#19 kkokkolis

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Posted 23 August 2014 - 04:14 PM

I used the ES68 24 with my f/4 Stellarview and my f/4.9 12" Newtonian and compared it with my loved Hyperion 24, a loaned Panoptic 24 and a Vixen LVW 24. Panoptic had the beat edges, Hyperion the best transmission and ES was the most balanced. I sold Hyperion and bought that same ES (and a couple of years later rebought the Hyperion). Coma has to be severe to bother me though, I mainly use the sweet spot of the field when observing. 



#20 Eddgie

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Posted 24 August 2014 - 09:04 AM

Looking for opinions on this eyepiece's performance in an SCT at f/10.

 

I've got a Celestron Ultima 24mm and Celestron XCEL-LX 25mm both of which are wonderful but I'm wanting a bit more FOV.

 

I had the ES 82º 24mm but didn't like it.   So I'm curious about the 68º model.

 

Thanks

 

I have two of these.  I was using one in my C14 before I sold the scope and liked it very much.   I also owned 27mm Pan, 22mm Pan, and 19mm Pan (along with the 20mm and 16mm ES 68s) and liked the ES every bit as much.

 

I use a pair of them in my Mark V binoviewers for my SV110ED, and even at f/7, I find them to be quite excellent performers.


Edited by Eddgie, 24 August 2014 - 09:05 AM.


#21 dpippel

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Posted 24 August 2014 - 01:12 PM

 

But since the OP is looking for info regarding the performance of this eyepiece in a f/10 SCT and not in a fast Newtonian... ;)

 

Really? Thanks for the pro tip bro.

 

 

Hey, just thought you might have missed that little point bro.



#22 Scanning4Comets

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Posted 24 August 2014 - 01:22 PM

I used the ES68 24 with my f/4 Stellarview and my f/4.9 12" Newtonian and compared it with my loved Hyperion 24, a loaned Panoptic 24 and a Vixen LVW 24. Panoptic had the beat edges, Hyperion the best transmission and ES was the most balanced. I sold Hyperion and bought that same ES (and a couple of years later rebought the Hyperion). Coma has to be severe to bother me though, I mainly use the sweet spot of the field when observing.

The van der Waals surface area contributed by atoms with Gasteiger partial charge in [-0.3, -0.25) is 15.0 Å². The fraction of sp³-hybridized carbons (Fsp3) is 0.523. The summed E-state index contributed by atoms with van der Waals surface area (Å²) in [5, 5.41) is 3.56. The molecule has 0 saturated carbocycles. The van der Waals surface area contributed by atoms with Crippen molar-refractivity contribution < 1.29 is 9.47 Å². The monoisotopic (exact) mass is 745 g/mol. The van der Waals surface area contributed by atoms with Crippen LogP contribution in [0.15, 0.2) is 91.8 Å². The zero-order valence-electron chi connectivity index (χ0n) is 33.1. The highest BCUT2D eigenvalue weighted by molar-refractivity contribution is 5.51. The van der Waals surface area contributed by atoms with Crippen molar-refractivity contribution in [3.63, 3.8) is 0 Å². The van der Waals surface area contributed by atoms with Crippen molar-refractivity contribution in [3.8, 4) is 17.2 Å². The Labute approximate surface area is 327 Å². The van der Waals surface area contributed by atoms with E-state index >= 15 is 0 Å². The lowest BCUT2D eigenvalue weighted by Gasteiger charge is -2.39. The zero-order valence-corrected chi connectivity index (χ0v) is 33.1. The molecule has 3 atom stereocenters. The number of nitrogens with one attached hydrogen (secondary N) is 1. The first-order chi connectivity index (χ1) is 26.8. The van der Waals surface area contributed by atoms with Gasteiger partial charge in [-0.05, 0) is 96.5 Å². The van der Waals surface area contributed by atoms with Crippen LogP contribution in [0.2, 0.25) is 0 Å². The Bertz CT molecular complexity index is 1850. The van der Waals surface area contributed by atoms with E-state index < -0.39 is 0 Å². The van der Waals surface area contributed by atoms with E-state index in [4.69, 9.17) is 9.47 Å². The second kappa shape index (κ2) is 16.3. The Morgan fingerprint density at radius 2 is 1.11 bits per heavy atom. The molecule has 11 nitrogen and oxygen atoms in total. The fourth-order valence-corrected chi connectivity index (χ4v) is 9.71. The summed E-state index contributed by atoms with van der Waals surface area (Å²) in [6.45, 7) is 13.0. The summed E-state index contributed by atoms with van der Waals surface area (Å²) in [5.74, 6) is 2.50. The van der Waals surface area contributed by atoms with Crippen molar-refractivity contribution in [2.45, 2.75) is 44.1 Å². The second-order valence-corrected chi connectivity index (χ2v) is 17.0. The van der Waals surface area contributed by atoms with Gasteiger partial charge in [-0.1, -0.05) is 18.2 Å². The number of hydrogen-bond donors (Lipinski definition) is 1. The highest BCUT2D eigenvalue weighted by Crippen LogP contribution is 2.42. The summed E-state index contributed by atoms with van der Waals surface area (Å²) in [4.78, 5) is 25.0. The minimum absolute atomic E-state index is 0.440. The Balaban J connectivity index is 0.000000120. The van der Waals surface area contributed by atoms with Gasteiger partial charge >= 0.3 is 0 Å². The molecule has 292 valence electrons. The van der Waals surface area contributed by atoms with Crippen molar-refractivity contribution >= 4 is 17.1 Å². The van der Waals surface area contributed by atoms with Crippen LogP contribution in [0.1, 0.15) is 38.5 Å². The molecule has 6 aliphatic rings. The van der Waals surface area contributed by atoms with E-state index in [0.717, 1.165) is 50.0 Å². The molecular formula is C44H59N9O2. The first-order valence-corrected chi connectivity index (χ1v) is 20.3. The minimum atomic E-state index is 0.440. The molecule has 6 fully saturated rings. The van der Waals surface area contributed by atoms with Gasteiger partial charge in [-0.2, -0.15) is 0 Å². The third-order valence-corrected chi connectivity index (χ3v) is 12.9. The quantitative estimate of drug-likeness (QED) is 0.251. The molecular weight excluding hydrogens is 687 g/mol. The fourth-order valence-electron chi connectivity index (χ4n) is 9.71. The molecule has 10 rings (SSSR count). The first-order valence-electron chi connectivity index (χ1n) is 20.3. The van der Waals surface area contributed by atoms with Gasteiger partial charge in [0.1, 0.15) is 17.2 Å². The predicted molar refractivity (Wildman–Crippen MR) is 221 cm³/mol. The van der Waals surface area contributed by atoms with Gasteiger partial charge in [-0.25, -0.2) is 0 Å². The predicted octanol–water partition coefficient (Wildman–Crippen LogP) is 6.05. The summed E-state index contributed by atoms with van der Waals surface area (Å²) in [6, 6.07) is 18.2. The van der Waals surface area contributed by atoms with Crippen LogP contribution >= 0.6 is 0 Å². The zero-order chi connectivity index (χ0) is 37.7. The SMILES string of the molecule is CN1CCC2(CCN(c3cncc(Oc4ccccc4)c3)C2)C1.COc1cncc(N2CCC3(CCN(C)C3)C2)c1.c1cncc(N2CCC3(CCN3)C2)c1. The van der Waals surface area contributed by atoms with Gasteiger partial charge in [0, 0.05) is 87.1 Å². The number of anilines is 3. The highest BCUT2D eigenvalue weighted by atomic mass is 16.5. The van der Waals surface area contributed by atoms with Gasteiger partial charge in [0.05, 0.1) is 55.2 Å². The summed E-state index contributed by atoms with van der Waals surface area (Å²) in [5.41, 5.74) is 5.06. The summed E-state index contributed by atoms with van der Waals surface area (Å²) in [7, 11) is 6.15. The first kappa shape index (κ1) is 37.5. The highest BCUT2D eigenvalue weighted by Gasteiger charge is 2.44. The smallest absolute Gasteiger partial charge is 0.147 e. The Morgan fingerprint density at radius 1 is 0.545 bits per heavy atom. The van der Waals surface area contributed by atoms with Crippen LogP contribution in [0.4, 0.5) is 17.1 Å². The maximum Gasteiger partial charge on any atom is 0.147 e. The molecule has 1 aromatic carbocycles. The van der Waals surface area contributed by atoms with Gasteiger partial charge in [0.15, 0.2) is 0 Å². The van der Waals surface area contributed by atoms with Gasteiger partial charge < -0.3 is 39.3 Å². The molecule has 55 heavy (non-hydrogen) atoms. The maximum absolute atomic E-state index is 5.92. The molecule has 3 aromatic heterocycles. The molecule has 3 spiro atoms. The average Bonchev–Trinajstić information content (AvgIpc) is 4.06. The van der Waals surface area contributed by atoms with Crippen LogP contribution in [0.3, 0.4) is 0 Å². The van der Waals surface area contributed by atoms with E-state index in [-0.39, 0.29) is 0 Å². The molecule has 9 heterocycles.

There is no 24mm LVW....I guess you are referring to the 22mm LVW.

 

I've tested both the 24mm Pan alongside of the 22mm LVW and correction is the same for both, but the 22mm LVW plays much better with filters because the field stop in the 24mm pan is wider and vignetting occurs along with some other funky eye placement issues while using the 24mm Pan + a 1.25" filter.

 

The 22mm Vixen LVW also has better eye relief than the 24mm Pan, and the more I use the 24mm Pan, the more I dislike it personally.

 

Eye relief on the 24mm Pan isn't brutal, but I personally prefer the 22mn LVW than the 24mm Pan hands down any night.


Edited by Scanning4Comets, 24 August 2014 - 08:33 PM.


#23 george golitzin

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Posted 24 August 2014 - 01:33 PM

the 24 ES 68 was less than sharp near the edge in my f/6 dob, but still very nice to use.  I would expect it to be excellent at f/10.  Brian's report about its behavior in an SCT with focal reducer sounds close to what I saw, except the degradation started a little sooner (nearer the center) than he reports.  It's a great deal for owners of slower scopes.


Edited by george golitzin, 24 August 2014 - 01:33 PM.

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#24 kkokkolis

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Posted 24 August 2014 - 02:31 PM

There is no 24mm LVW....I guess you are referring to the 22mm LVW.

 

 Exactly. 



#25 Dennis_S253

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Posted 24 August 2014 - 08:03 PM

I'll give my report when it arrives. Can't wait...